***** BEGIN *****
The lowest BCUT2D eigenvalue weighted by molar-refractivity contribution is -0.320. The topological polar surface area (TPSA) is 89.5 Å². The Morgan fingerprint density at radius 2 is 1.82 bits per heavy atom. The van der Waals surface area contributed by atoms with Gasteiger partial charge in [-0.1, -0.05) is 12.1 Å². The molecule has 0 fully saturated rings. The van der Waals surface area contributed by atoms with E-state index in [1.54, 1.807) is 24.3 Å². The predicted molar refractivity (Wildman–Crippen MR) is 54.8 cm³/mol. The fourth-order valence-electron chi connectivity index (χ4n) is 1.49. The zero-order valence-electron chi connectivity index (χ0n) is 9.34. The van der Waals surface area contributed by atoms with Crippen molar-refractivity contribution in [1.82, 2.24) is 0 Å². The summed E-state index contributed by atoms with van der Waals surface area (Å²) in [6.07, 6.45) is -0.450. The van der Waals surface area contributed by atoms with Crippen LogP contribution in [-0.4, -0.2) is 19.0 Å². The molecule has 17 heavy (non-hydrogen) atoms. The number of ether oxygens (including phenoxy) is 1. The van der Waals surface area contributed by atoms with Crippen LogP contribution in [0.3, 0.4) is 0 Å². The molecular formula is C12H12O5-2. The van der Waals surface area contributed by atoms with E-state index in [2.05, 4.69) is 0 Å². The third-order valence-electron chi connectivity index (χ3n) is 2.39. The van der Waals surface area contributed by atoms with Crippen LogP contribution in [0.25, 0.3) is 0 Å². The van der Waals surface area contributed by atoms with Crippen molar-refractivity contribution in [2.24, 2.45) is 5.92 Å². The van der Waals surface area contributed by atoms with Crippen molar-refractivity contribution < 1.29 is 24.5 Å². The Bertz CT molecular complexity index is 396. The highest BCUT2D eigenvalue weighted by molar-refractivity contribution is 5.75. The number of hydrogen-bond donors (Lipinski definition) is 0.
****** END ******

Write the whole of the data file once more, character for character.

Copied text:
The lowest BCUT2D eigenvalue weighted by molar-refractivity contribution is -0.320. The topological polar surface area (TPSA) is 89.5 Å². The Morgan fingerprint density at radius 2 is 1.82 bits per heavy atom. The van der Waals surface area contributed by atoms with Gasteiger partial charge in [-0.1, -0.05) is 12.1 Å². The molecule has 0 fully saturated rings. The van der Waals surface area contributed by atoms with E-state index in [1.54, 1.807) is 24.3 Å². The predicted molar refractivity (Wildman–Crippen MR) is 54.8 cm³/mol. The fourth-order valence-electron chi connectivity index (χ4n) is 1.49. The zero-order valence-electron chi connectivity index (χ0n) is 9.34. The van der Waals surface area contributed by atoms with Crippen molar-refractivity contribution in [1.82, 2.24) is 0 Å². The summed E-state index contributed by atoms with van der Waals surface area (Å²) in [6.07, 6.45) is -0.450. The van der Waals surface area contributed by atoms with Crippen LogP contribution in [-0.4, -0.2) is 19.0 Å². The molecule has 17 heavy (non-hydrogen) atoms. The number of ether oxygens (including phenoxy) is 1. The van der Waals surface area contributed by atoms with Crippen LogP contribution in [0.3, 0.4) is 0 Å². The molecular formula is C12H12O5-2. The van der Waals surface area contributed by atoms with E-state index in [2.05, 4.69) is 0 Å². The third-order valence-electron chi connectivity index (χ3n) is 2.39. The van der Waals surface area contributed by atoms with Crippen LogP contribution in [0.25, 0.3) is 0 Å². The van der Waals surface area contributed by atoms with Crippen molar-refractivity contribution in [2.24, 2.45) is 5.92 Å². The van der Waals surface area contributed by atoms with Crippen molar-refractivity contribution < 1.29 is 24.5 Å². The Bertz CT molecular complexity index is 396. The highest BCUT2D eigenvalue weighted by molar-refractivity contribution is 5.75. The number of hydrogen-bond donors (Lipinski definition) is 0.